Christopher S. Rose is a historian of the nineteenth and twentieth century Middle East. He earned his doctorate in History from the University of Texas at Austin (UT) in 2019. He is a postdoctoral fellow with the Institute for Historical Studies at UT for the 2019-20 year. He has taught at the University of Texas at Austin, and at neighboring St. Edward’s University.
His monograph project, tentatively titled Home Front Egypt: Famine, Disease, and Death during the Great War, describes how price control systems intended to ensure an adequate supply of food for the Egyptian population during the World War I (1914-1918) were neutralized by requisitions of labor and foodstuffs, a situation that resulted in inflation, food shortages, and starvation among civilians. Using demographic and statistical data, he argues that malnutrition facilitated the rapid spread of disease throughout the country, killing more people than military action. The ‘Spanish’ influenza pandemic alone claimed over 150,000 lives — over one percent of Egypt’s population — in the last two months of 1918 (an article about the pandemic in Egypt is forthcoming in the Journal of World History).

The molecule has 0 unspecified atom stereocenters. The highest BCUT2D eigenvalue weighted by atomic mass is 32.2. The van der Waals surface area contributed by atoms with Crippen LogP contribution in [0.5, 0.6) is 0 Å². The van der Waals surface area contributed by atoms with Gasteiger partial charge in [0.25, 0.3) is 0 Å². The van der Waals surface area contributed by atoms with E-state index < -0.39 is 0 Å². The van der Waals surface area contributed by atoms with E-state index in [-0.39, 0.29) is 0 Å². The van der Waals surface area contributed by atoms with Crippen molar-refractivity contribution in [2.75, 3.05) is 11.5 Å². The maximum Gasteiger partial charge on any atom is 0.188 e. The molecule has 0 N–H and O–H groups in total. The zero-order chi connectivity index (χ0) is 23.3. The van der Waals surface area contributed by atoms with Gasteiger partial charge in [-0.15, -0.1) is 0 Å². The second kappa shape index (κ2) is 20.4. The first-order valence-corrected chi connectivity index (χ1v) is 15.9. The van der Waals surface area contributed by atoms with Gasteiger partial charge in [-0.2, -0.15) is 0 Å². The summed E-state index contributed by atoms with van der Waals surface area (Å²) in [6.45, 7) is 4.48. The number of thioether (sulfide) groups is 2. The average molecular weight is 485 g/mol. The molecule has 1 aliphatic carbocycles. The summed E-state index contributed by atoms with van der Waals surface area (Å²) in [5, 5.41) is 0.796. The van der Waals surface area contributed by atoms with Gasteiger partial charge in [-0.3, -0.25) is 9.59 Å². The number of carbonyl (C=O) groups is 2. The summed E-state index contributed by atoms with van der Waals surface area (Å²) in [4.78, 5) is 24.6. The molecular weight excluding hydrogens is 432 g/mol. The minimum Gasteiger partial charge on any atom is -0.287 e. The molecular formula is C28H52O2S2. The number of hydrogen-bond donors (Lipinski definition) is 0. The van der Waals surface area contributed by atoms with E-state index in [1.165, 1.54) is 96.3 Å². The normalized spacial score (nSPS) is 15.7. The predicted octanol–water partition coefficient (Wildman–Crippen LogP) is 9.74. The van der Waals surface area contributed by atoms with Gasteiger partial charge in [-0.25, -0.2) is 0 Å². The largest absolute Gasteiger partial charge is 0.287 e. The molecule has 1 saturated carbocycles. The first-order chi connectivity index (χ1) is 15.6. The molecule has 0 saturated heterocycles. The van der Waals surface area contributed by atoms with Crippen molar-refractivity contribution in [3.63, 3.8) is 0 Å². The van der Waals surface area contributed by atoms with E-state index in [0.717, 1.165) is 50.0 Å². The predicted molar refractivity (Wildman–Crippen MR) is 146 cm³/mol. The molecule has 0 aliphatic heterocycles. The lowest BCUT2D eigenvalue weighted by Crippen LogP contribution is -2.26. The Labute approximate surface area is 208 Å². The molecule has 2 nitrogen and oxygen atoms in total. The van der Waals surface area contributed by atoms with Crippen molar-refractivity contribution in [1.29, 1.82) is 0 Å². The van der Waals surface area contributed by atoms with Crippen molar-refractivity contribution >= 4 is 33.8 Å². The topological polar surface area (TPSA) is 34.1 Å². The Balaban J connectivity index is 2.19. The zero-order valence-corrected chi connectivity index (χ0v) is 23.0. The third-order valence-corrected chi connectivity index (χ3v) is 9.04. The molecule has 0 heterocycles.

Dr. Rose is also active as a public historian. He founded the podcast 15 Minute History and served as co-host for eight years, and serving as immediate past-president (2018 – 2020) of the Middle East Outreach Council. His website is ChristopherSRose.com.